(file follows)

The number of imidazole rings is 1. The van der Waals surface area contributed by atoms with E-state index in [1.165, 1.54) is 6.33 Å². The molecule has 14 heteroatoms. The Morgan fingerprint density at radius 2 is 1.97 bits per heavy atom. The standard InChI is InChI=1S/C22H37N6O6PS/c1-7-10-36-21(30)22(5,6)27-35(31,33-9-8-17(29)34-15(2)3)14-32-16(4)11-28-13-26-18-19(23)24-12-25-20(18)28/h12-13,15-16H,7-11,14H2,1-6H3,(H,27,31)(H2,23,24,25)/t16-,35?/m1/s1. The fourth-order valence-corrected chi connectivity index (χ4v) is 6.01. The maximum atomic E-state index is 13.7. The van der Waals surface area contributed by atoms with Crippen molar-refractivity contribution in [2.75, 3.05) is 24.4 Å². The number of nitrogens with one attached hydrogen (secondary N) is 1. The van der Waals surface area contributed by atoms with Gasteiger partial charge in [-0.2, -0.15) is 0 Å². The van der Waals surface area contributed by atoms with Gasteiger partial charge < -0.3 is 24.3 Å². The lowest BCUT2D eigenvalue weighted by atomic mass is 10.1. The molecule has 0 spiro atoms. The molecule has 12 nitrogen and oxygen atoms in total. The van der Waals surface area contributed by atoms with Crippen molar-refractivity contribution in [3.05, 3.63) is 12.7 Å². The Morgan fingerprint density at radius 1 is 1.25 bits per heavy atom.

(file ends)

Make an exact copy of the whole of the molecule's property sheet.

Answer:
The number of imidazole rings is 1. The van der Waals surface area contributed by atoms with E-state index in [1.165, 1.54) is 6.33 Å². The molecule has 14 heteroatoms. The Morgan fingerprint density at radius 2 is 1.97 bits per heavy atom. The standard InChI is InChI=1S/C22H37N6O6PS/c1-7-10-36-21(30)22(5,6)27-35(31,33-9-8-17(29)34-15(2)3)14-32-16(4)11-28-13-26-18-19(23)24-12-25-20(18)28/h12-13,15-16H,7-11,14H2,1-6H3,(H,27,31)(H2,23,24,25)/t16-,35?/m1/s1. The fourth-order valence-corrected chi connectivity index (χ4v) is 6.01. The maximum atomic E-state index is 13.7. The van der Waals surface area contributed by atoms with Crippen molar-refractivity contribution in [2.75, 3.05) is 24.4 Å². The number of nitrogens with one attached hydrogen (secondary N) is 1. The van der Waals surface area contributed by atoms with Gasteiger partial charge in [-0.2, -0.15) is 0 Å². The van der Waals surface area contributed by atoms with Gasteiger partial charge < -0.3 is 24.3 Å². The lowest BCUT2D eigenvalue weighted by atomic mass is 10.1. The molecule has 0 spiro atoms. The molecule has 12 nitrogen and oxygen atoms in total. The van der Waals surface area contributed by atoms with Crippen molar-refractivity contribution in [3.05, 3.63) is 12.7 Å². The Morgan fingerprint density at radius 1 is 1.25 bits per heavy atom.